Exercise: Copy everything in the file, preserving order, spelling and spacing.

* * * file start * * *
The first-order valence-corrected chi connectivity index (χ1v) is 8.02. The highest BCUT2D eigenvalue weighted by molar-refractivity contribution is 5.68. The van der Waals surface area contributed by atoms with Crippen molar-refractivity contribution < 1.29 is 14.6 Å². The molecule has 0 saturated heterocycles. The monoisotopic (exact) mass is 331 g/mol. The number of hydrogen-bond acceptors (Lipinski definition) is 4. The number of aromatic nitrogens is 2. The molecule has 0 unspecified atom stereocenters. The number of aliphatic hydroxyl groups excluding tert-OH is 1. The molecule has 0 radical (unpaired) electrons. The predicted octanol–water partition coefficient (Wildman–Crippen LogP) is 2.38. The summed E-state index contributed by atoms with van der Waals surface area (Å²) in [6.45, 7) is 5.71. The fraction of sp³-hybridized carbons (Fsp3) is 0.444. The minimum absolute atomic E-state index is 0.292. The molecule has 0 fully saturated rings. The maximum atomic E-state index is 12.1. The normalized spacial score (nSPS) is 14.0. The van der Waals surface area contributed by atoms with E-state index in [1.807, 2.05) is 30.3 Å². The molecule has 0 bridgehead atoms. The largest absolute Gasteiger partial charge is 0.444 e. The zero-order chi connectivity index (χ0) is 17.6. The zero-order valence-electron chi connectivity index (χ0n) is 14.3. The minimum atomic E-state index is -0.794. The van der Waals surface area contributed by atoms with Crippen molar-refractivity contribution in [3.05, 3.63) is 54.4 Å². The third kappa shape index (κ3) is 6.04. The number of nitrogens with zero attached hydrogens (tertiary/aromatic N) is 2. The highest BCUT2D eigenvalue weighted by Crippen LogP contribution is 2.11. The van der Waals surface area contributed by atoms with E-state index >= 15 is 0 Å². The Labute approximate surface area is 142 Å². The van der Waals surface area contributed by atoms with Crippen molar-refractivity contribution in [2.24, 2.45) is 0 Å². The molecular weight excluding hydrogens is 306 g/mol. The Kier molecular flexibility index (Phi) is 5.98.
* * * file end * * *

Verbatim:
The first-order valence-corrected chi connectivity index (χ1v) is 8.02. The highest BCUT2D eigenvalue weighted by molar-refractivity contribution is 5.68. The van der Waals surface area contributed by atoms with Crippen molar-refractivity contribution < 1.29 is 14.6 Å². The molecule has 0 saturated heterocycles. The monoisotopic (exact) mass is 331 g/mol. The number of hydrogen-bond acceptors (Lipinski definition) is 4. The number of aromatic nitrogens is 2. The molecule has 0 unspecified atom stereocenters. The number of aliphatic hydroxyl groups excluding tert-OH is 1. The molecule has 0 radical (unpaired) electrons. The predicted octanol–water partition coefficient (Wildman–Crippen LogP) is 2.38. The summed E-state index contributed by atoms with van der Waals surface area (Å²) in [6.45, 7) is 5.71. The fraction of sp³-hybridized carbons (Fsp3) is 0.444. The minimum absolute atomic E-state index is 0.292. The molecule has 0 fully saturated rings. The maximum atomic E-state index is 12.1. The normalized spacial score (nSPS) is 14.0. The van der Waals surface area contributed by atoms with E-state index in [1.807, 2.05) is 30.3 Å². The molecule has 0 bridgehead atoms. The largest absolute Gasteiger partial charge is 0.444 e. The zero-order chi connectivity index (χ0) is 17.6. The zero-order valence-electron chi connectivity index (χ0n) is 14.3. The minimum atomic E-state index is -0.794. The van der Waals surface area contributed by atoms with Crippen molar-refractivity contribution in [3.05, 3.63) is 54.4 Å². The third kappa shape index (κ3) is 6.04. The number of nitrogens with zero attached hydrogens (tertiary/aromatic N) is 2. The highest BCUT2D eigenvalue weighted by Crippen LogP contribution is 2.11. The van der Waals surface area contributed by atoms with E-state index >= 15 is 0 Å². The Labute approximate surface area is 142 Å². The van der Waals surface area contributed by atoms with Crippen molar-refractivity contribution in [2.24, 2.45) is 0 Å². The molecular weight excluding hydrogens is 306 g/mol. The Kier molecular flexibility index (Phi) is 5.98.